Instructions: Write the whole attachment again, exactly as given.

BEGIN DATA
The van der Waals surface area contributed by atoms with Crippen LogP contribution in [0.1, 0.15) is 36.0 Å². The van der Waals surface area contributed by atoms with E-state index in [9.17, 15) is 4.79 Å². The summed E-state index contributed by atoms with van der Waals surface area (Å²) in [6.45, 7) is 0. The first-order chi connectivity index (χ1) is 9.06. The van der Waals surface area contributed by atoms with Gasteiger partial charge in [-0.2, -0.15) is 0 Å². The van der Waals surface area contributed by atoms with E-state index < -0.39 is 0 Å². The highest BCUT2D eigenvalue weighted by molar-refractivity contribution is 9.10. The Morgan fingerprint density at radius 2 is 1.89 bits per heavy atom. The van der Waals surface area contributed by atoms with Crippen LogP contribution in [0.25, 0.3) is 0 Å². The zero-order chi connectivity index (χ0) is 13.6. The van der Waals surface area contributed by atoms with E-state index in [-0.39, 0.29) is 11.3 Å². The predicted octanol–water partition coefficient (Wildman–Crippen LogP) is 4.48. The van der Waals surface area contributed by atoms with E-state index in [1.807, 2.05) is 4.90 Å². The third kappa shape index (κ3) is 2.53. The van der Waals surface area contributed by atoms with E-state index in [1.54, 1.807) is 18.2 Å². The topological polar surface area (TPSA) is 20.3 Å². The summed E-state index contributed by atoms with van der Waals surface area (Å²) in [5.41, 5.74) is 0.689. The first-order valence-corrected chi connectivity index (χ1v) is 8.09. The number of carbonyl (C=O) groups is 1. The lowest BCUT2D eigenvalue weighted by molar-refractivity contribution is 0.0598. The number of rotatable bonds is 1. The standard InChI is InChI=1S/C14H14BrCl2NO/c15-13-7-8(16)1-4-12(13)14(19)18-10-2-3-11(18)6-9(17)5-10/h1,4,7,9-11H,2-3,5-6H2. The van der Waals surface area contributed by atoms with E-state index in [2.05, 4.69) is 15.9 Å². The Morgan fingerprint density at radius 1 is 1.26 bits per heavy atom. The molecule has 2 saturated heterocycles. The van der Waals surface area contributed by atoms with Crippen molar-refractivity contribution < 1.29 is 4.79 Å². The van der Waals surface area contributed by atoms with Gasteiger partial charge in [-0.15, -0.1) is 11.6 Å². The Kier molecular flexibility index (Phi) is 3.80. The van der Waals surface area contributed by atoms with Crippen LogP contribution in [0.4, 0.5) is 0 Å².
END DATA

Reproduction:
The van der Waals surface area contributed by atoms with Crippen LogP contribution in [0.1, 0.15) is 36.0 Å². The van der Waals surface area contributed by atoms with E-state index in [9.17, 15) is 4.79 Å². The summed E-state index contributed by atoms with van der Waals surface area (Å²) in [6.45, 7) is 0. The first-order chi connectivity index (χ1) is 9.06. The van der Waals surface area contributed by atoms with Gasteiger partial charge in [-0.2, -0.15) is 0 Å². The van der Waals surface area contributed by atoms with E-state index < -0.39 is 0 Å². The highest BCUT2D eigenvalue weighted by molar-refractivity contribution is 9.10. The Morgan fingerprint density at radius 2 is 1.89 bits per heavy atom. The van der Waals surface area contributed by atoms with Crippen LogP contribution in [0.25, 0.3) is 0 Å². The zero-order chi connectivity index (χ0) is 13.6. The van der Waals surface area contributed by atoms with E-state index in [-0.39, 0.29) is 11.3 Å². The predicted octanol–water partition coefficient (Wildman–Crippen LogP) is 4.48. The van der Waals surface area contributed by atoms with E-state index in [1.807, 2.05) is 4.90 Å². The third kappa shape index (κ3) is 2.53. The van der Waals surface area contributed by atoms with E-state index in [1.54, 1.807) is 18.2 Å². The topological polar surface area (TPSA) is 20.3 Å². The summed E-state index contributed by atoms with van der Waals surface area (Å²) in [5.41, 5.74) is 0.689. The first-order valence-corrected chi connectivity index (χ1v) is 8.09. The number of carbonyl (C=O) groups is 1. The lowest BCUT2D eigenvalue weighted by molar-refractivity contribution is 0.0598. The number of rotatable bonds is 1. The standard InChI is InChI=1S/C14H14BrCl2NO/c15-13-7-8(16)1-4-12(13)14(19)18-10-2-3-11(18)6-9(17)5-10/h1,4,7,9-11H,2-3,5-6H2. The van der Waals surface area contributed by atoms with E-state index in [2.05, 4.69) is 15.9 Å². The Morgan fingerprint density at radius 1 is 1.26 bits per heavy atom. The molecule has 2 saturated heterocycles. The van der Waals surface area contributed by atoms with Crippen molar-refractivity contribution < 1.29 is 4.79 Å². The van der Waals surface area contributed by atoms with Gasteiger partial charge in [-0.15, -0.1) is 11.6 Å². The Kier molecular flexibility index (Phi) is 3.80. The van der Waals surface area contributed by atoms with Crippen LogP contribution in [0.4, 0.5) is 0 Å².